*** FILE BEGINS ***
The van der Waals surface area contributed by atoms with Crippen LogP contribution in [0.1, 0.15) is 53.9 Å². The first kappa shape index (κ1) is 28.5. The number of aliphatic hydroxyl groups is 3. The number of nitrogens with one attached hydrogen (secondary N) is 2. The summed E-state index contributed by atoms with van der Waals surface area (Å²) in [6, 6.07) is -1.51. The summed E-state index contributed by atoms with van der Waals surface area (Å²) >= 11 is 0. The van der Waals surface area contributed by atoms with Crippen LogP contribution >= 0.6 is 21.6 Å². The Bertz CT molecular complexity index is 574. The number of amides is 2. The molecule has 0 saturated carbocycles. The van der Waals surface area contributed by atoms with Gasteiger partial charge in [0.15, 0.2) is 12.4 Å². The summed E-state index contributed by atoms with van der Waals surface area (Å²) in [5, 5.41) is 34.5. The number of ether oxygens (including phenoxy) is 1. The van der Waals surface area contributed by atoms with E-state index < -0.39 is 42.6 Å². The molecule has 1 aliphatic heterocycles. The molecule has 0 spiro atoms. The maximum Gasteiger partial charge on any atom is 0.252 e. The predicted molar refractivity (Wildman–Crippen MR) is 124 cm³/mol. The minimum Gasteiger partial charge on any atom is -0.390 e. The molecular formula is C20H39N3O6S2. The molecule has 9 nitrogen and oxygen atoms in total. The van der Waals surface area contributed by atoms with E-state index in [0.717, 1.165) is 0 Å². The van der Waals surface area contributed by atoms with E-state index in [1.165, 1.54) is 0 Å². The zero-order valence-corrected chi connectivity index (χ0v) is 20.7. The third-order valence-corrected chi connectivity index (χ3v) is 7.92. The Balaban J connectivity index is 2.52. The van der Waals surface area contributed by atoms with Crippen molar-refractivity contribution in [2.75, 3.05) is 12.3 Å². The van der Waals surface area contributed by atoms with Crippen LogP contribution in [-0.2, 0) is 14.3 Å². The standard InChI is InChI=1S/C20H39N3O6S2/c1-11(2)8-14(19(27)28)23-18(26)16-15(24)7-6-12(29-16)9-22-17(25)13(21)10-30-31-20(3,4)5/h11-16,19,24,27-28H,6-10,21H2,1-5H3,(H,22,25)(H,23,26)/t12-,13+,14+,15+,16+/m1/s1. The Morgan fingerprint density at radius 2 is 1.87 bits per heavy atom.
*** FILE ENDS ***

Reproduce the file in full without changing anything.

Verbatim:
The van der Waals surface area contributed by atoms with Crippen LogP contribution in [0.1, 0.15) is 53.9 Å². The first kappa shape index (κ1) is 28.5. The number of aliphatic hydroxyl groups is 3. The number of nitrogens with one attached hydrogen (secondary N) is 2. The summed E-state index contributed by atoms with van der Waals surface area (Å²) in [6, 6.07) is -1.51. The summed E-state index contributed by atoms with van der Waals surface area (Å²) >= 11 is 0. The van der Waals surface area contributed by atoms with Crippen LogP contribution >= 0.6 is 21.6 Å². The Bertz CT molecular complexity index is 574. The number of amides is 2. The molecule has 0 saturated carbocycles. The van der Waals surface area contributed by atoms with Gasteiger partial charge in [0.15, 0.2) is 12.4 Å². The summed E-state index contributed by atoms with van der Waals surface area (Å²) in [5, 5.41) is 34.5. The number of ether oxygens (including phenoxy) is 1. The van der Waals surface area contributed by atoms with E-state index < -0.39 is 42.6 Å². The molecule has 1 aliphatic heterocycles. The molecule has 0 spiro atoms. The maximum Gasteiger partial charge on any atom is 0.252 e. The predicted molar refractivity (Wildman–Crippen MR) is 124 cm³/mol. The minimum Gasteiger partial charge on any atom is -0.390 e. The molecular formula is C20H39N3O6S2. The molecule has 9 nitrogen and oxygen atoms in total. The van der Waals surface area contributed by atoms with E-state index in [0.717, 1.165) is 0 Å². The van der Waals surface area contributed by atoms with E-state index in [1.165, 1.54) is 0 Å². The zero-order valence-corrected chi connectivity index (χ0v) is 20.7. The third-order valence-corrected chi connectivity index (χ3v) is 7.92. The Balaban J connectivity index is 2.52. The van der Waals surface area contributed by atoms with Crippen molar-refractivity contribution in [2.75, 3.05) is 12.3 Å². The van der Waals surface area contributed by atoms with Crippen LogP contribution in [-0.2, 0) is 14.3 Å². The standard InChI is InChI=1S/C20H39N3O6S2/c1-11(2)8-14(19(27)28)23-18(26)16-15(24)7-6-12(29-16)9-22-17(25)13(21)10-30-31-20(3,4)5/h11-16,19,24,27-28H,6-10,21H2,1-5H3,(H,22,25)(H,23,26)/t12-,13+,14+,15+,16+/m1/s1. The Morgan fingerprint density at radius 2 is 1.87 bits per heavy atom.